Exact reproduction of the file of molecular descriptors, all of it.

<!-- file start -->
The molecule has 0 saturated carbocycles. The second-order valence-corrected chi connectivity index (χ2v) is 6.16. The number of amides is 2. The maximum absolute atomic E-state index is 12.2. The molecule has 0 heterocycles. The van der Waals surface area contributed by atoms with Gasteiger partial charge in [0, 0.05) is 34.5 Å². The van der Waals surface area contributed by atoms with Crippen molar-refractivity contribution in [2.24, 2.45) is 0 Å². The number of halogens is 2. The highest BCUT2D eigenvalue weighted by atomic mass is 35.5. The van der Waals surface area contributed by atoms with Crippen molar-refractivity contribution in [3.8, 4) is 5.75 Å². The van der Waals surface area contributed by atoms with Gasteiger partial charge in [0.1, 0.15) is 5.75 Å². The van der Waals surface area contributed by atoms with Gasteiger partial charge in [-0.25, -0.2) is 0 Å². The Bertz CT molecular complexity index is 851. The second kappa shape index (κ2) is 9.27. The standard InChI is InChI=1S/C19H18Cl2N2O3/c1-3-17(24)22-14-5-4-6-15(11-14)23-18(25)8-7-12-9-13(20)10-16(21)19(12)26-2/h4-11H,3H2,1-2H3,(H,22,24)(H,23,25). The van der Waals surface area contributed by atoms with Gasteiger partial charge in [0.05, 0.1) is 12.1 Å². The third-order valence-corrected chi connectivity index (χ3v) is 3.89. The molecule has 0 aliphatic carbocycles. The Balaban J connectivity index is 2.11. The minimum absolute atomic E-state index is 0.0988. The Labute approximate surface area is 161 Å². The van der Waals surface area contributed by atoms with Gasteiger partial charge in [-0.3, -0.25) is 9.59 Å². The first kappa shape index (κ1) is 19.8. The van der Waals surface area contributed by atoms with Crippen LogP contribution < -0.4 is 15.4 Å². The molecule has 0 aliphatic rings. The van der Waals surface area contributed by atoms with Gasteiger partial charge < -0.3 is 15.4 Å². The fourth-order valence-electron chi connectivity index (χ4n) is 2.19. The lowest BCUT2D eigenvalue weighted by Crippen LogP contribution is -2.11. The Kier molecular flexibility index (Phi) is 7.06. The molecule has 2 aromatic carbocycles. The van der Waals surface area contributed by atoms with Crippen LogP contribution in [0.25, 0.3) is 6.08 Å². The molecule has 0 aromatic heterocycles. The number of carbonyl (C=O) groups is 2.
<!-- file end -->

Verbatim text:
The molecule has 0 saturated carbocycles. The second-order valence-corrected chi connectivity index (χ2v) is 6.16. The number of amides is 2. The maximum absolute atomic E-state index is 12.2. The molecule has 0 heterocycles. The van der Waals surface area contributed by atoms with Gasteiger partial charge in [0, 0.05) is 34.5 Å². The van der Waals surface area contributed by atoms with Crippen molar-refractivity contribution in [2.24, 2.45) is 0 Å². The number of halogens is 2. The highest BCUT2D eigenvalue weighted by atomic mass is 35.5. The van der Waals surface area contributed by atoms with Crippen molar-refractivity contribution in [3.8, 4) is 5.75 Å². The van der Waals surface area contributed by atoms with Gasteiger partial charge in [0.1, 0.15) is 5.75 Å². The van der Waals surface area contributed by atoms with Gasteiger partial charge in [-0.25, -0.2) is 0 Å². The Bertz CT molecular complexity index is 851. The second kappa shape index (κ2) is 9.27. The standard InChI is InChI=1S/C19H18Cl2N2O3/c1-3-17(24)22-14-5-4-6-15(11-14)23-18(25)8-7-12-9-13(20)10-16(21)19(12)26-2/h4-11H,3H2,1-2H3,(H,22,24)(H,23,25). The van der Waals surface area contributed by atoms with Gasteiger partial charge in [0.05, 0.1) is 12.1 Å². The third-order valence-corrected chi connectivity index (χ3v) is 3.89. The molecule has 0 aliphatic carbocycles. The Balaban J connectivity index is 2.11. The minimum absolute atomic E-state index is 0.0988. The Labute approximate surface area is 161 Å². The van der Waals surface area contributed by atoms with Gasteiger partial charge in [-0.3, -0.25) is 9.59 Å². The first kappa shape index (κ1) is 19.8. The van der Waals surface area contributed by atoms with Crippen LogP contribution < -0.4 is 15.4 Å². The molecule has 0 aliphatic rings. The van der Waals surface area contributed by atoms with Gasteiger partial charge < -0.3 is 15.4 Å². The fourth-order valence-electron chi connectivity index (χ4n) is 2.19. The lowest BCUT2D eigenvalue weighted by Crippen LogP contribution is -2.11. The Kier molecular flexibility index (Phi) is 7.06. The molecule has 2 aromatic carbocycles. The van der Waals surface area contributed by atoms with Crippen LogP contribution in [0.25, 0.3) is 6.08 Å². The molecule has 0 aromatic heterocycles. The number of carbonyl (C=O) groups is 2.